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Scientists gain understanding of self-cleaning gecko foot hair

Date:
June 20, 2012
Source:
University of Akron
Summary:
Wall-climbing robots, bioadhesives or other sticky substances can benefit greatly from a recent discovery about the self-cleaning and reuse abilities of a gecko. The sticky yet clean attribute of this discovery is the gecko toe pad and its ability to repeatedly attach and detach to a surface.
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Close-up of Madagascar day gecko foot, Phelsuma madagascariensis.
Credit: © Eric Isselée / Fotolia

Imagine the money you'd save if you bought a roll of duct tape and could use it over and over again without having to toss it in the garbage after one use. Wall-climbing robots, bioadhesives or other sticky substances can benefit greatly from a recent discovery about the self-cleaning and reuse abilities of a gecko's foot hair by a University of Akron graduate student-researcher and his partners.

Their work was published in the June 13 edition of Interface, the Journal of the Royal Society.

The sticky yet clean attribute of this discovery is the gecko toe pad and its ability to repeatedly attach and detach to a surface.

Researchers Shihao Hu, a UA mechanical engineering student, and biologist and recent UA graduate Stephanie Lopez-Chueng of Keiser University in Fort Lauderdale, Fla., and their team discovered that the clue to a dynamic self-cleaning mechanism in gecko setae, or microscopic foot hair, is achieved through the hyperextension of their toes.

"The analysis reveals that geckos have tiny sticky hairs on their toes called setaes, and due to the attaching and detaching mechanism caused by the rolling and peeling motion of their toes as they walk, they release the dirt particles leaving their feet clean," Hu says. "The dynamic hyperextension effect of its natural toe peeling increases the speed of the cleaning to nearly twice as fast as previously perceived."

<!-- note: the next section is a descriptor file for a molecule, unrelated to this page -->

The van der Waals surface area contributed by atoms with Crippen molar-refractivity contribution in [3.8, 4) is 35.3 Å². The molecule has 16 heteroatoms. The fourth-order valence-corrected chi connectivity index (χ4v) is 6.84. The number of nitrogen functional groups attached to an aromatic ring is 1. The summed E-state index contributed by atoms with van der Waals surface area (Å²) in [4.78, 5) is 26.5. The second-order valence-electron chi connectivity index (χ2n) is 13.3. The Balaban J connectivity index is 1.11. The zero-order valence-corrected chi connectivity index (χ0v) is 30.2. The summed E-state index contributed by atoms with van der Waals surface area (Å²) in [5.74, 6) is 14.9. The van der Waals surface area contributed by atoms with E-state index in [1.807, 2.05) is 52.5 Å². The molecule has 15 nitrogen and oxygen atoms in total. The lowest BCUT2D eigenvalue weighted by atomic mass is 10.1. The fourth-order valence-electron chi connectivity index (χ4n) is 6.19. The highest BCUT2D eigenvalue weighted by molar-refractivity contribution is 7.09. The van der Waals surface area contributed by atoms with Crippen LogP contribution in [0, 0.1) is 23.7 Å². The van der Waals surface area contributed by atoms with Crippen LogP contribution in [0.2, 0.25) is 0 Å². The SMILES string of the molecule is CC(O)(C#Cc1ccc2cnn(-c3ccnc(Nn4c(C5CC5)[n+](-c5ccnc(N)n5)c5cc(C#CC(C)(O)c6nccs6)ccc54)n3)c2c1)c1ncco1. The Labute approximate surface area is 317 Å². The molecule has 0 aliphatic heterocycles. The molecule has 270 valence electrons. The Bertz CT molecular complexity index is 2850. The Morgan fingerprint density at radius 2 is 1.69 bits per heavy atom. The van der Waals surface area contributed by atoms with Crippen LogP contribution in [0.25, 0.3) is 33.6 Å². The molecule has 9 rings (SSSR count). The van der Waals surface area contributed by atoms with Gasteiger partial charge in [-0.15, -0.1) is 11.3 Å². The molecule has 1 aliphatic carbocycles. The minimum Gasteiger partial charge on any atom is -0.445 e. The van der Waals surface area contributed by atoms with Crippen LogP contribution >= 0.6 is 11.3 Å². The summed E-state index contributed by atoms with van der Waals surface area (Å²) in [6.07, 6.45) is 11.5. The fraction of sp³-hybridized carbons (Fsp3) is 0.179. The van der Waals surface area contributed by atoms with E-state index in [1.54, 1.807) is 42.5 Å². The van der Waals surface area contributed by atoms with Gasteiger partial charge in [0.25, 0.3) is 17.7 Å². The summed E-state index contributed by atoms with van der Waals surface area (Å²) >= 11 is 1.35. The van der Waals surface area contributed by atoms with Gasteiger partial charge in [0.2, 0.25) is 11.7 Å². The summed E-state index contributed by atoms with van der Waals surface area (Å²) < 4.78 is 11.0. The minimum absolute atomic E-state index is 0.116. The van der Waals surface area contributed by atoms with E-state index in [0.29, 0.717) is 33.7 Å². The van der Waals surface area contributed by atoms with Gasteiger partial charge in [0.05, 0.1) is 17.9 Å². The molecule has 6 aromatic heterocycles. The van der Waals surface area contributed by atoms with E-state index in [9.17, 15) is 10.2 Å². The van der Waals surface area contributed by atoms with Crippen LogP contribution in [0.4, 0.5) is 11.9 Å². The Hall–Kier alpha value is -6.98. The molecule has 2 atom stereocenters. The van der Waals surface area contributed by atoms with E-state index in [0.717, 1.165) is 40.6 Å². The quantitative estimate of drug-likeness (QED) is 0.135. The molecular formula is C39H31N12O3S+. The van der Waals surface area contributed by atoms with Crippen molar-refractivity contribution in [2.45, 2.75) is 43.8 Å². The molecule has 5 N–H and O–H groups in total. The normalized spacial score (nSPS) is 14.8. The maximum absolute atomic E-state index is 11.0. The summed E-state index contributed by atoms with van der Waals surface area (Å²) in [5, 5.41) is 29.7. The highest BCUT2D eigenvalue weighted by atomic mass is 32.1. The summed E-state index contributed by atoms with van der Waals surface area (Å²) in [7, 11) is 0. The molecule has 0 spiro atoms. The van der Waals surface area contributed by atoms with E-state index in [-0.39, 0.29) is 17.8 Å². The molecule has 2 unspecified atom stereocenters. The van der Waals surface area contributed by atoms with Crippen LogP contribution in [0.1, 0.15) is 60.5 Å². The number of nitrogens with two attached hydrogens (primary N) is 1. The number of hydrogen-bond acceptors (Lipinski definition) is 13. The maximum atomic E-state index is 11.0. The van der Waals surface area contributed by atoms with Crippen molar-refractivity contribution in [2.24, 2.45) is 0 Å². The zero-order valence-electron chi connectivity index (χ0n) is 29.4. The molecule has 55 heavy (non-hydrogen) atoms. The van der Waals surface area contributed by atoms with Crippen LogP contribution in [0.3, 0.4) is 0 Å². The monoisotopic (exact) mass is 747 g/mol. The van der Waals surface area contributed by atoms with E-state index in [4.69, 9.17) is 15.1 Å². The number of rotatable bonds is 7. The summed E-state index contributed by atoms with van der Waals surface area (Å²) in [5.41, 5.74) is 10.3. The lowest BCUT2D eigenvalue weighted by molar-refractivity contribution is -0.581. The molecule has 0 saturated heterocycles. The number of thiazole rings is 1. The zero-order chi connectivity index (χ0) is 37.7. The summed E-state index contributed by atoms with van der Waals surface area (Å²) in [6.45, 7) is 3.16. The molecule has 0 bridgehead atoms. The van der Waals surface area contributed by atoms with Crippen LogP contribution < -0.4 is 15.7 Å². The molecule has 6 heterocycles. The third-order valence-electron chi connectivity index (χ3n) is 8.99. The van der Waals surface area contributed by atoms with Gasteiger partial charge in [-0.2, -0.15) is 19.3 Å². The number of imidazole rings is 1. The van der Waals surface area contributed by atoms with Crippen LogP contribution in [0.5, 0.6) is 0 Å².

Partners in the study included Hu; Lopez-Chueng; Dr. Peter Niewiarowski, interim director, UA Integrated Bioscience Ph.D. program; and Zhenhai Xia, University of North Texas, Materials Science and Engineering.

The findings, published in the article, "Dynamic Self-Cleaning in Gecko Setae via Digital Hyperextension," show that a gecko-inspired adhesive can function under conditions where traditional adhesives do not, possibly inspiring new applications in space or water exploration tools or in common items like duct tape or other products that use sticky properties.

"Through biomimicry, a gecko-inspired adhesive can function under conditions where traditional adhesives do not, such as in a vacuum, outer space or under water," Niewiarowski says. "More broadly, a gecko-inspired adhesive would be able to bind materials together very strongly yet also release very easily. Imagine a tape that binds things together securely like duct tape yet can also be removed and reused over and over again like a post-it note."


Story Source:

The above post is reprinted from materials provided by University of Akron. The original item was written by Marisha Daniels. Note: Materials may be edited for content and length.


Journal Reference:

  1. S. Hu, S. Lopez, P. H. Niewiarowski, Z. Xia. Dynamic self-cleaning in gecko setae via digital hyperextension. Journal of The Royal Society Interface, 2012; DOI: 10.1098/rsif.2012.0108

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University of Akron. "Scientists gain understanding of self-cleaning gecko foot hair." ScienceDaily. ScienceDaily, 20 June 2012. <www.sciencedaily.com/releases/2012/06/120620162431.htm>.
University of Akron. (2012, June 20). Scientists gain understanding of self-cleaning gecko foot hair. ScienceDaily. Retrieved July 31, 2015 from www.sciencedaily.com/releases/2012/06/120620162431.htm
University of Akron. "Scientists gain understanding of self-cleaning gecko foot hair." ScienceDaily. www.sciencedaily.com/releases/2012/06/120620162431.htm (accessed July 31, 2015).

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